In any case, this has just created an obstacle that simply is insurmountable. No team can build enough depth to overcome the sheer volume of injuries Dallas has.
A plague of turnovers
This is mystifying. Prescott had a reputation for taking care of the ball, but was suddenly fumbling and throwing interceptions at a high rate. Ezekiel Elliott has just become a liability with his propensity to put the ball on the turf. Again, the pressure of how badly other things have gone may be leading to trying too hard - but that just doesn’t seem like a plausible explanation for why he is fumbling more than he ever has before.
A pet theory of mine is that the turnovers have directly damaged the defensive performance. You keep having to go out and defend a short field, and you are inevitably going to give up some scores. That can lead to doubts and a lack of motivation to try your hardest in a kind of snowball effect.
The Cowboys are a miserable minus twelve in turnovers, which over a season is enough to ruin any chances at being a winning team. When you do that badly in just six games, it is really a bit of a shock that you have any wins at all. For Dallas to flirt with even mediocrity, they have to clean this up. Having Andy Dalton behind that constantly changing offensive line does not seem promising. As terrible as it sounds, this could actually get worse. That means a lot more losses if it does.
The elephant in the owner’s suite
It can no longer be debated that Jerry Jones and his son Stephen are major factors in this debacle. There are two main reasons.
First, the Cowboys went into this season with a new coaching staff partly because they stuck so long with Jason Garrett. The reasons he was fired were things that had become evident several seasons ago. He just managed to sandwich enough regular season success among the bad years to keep the cozy relationship he seemed to have with the owners intact. Had the decision been made earlier, Dallas may have had an experienced staff that better understood their roster and been much more able to weather the other difficulties.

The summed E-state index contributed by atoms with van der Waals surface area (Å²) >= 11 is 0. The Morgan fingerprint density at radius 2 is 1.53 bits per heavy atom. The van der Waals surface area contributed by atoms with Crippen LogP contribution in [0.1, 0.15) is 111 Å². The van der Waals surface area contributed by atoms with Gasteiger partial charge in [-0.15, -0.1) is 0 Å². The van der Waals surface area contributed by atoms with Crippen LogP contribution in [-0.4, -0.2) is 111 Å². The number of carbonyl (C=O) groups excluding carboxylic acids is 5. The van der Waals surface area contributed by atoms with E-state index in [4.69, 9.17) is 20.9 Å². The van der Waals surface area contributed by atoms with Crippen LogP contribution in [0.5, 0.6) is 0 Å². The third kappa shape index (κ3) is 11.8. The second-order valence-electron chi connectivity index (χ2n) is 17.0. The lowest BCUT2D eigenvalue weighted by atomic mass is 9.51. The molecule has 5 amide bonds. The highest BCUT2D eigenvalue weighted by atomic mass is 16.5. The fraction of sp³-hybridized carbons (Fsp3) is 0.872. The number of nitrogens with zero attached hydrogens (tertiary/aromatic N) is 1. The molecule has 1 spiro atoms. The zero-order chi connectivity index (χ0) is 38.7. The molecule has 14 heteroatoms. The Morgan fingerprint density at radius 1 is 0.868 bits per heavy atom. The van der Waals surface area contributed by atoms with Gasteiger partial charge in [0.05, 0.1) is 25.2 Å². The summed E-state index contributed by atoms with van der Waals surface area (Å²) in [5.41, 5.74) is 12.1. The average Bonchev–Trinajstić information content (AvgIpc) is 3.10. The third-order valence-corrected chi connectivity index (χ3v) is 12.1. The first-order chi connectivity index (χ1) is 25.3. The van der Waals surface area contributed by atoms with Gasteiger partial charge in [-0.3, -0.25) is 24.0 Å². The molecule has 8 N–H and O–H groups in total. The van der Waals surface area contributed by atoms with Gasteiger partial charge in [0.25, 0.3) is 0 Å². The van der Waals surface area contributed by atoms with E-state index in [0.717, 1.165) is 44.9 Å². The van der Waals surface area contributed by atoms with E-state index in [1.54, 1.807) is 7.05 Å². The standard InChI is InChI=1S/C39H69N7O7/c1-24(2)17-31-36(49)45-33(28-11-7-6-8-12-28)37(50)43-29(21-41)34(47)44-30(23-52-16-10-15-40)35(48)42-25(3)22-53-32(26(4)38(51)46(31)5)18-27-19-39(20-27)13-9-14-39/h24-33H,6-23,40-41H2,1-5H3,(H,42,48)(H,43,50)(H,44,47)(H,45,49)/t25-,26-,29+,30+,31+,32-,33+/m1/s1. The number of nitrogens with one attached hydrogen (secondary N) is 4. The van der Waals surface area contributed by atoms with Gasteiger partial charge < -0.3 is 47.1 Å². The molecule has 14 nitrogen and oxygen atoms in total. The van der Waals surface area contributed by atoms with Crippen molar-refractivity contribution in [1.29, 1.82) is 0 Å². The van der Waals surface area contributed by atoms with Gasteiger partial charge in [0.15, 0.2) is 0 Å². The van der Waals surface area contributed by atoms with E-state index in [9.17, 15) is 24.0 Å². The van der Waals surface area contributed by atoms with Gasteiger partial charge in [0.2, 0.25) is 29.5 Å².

That roster is the second thing, because once again we have ample evidence that the team is just inept at evaluating and acquiring free agents. We are long past the point where the problems of having an owner who also serves as his own GM are glaringly obvious, but no one can do anything about that. Running the day-to-day operations is something that Jerry and Stephen are just too in love with. They have a ready-made GM in Will McClay, although he may not really want the additional responsibilities that come with it. In any case, the Joneses seem to become far too enamored of some players, like Elliott and Jaylon Smith, and their failure to get a long-term deal with Prescott done plus letting Byron Jones walk because he was not worth the cost in their eyes demonstrate that they have some strange ideas about cap management. This team may be mired in disappointment as long as the Jones family owns it, and there is absolutely no chance that is going to change.
While hiring and empowering a real GM would be something that might make a huge difference, it is also far beyond the power of coaches or players to affect. Like the other factors mentioned above, it is another thing that no head coach or most players can do anything about.
If you want solutions for this season, you may have to wait. These are issues that don’t have a ready fix.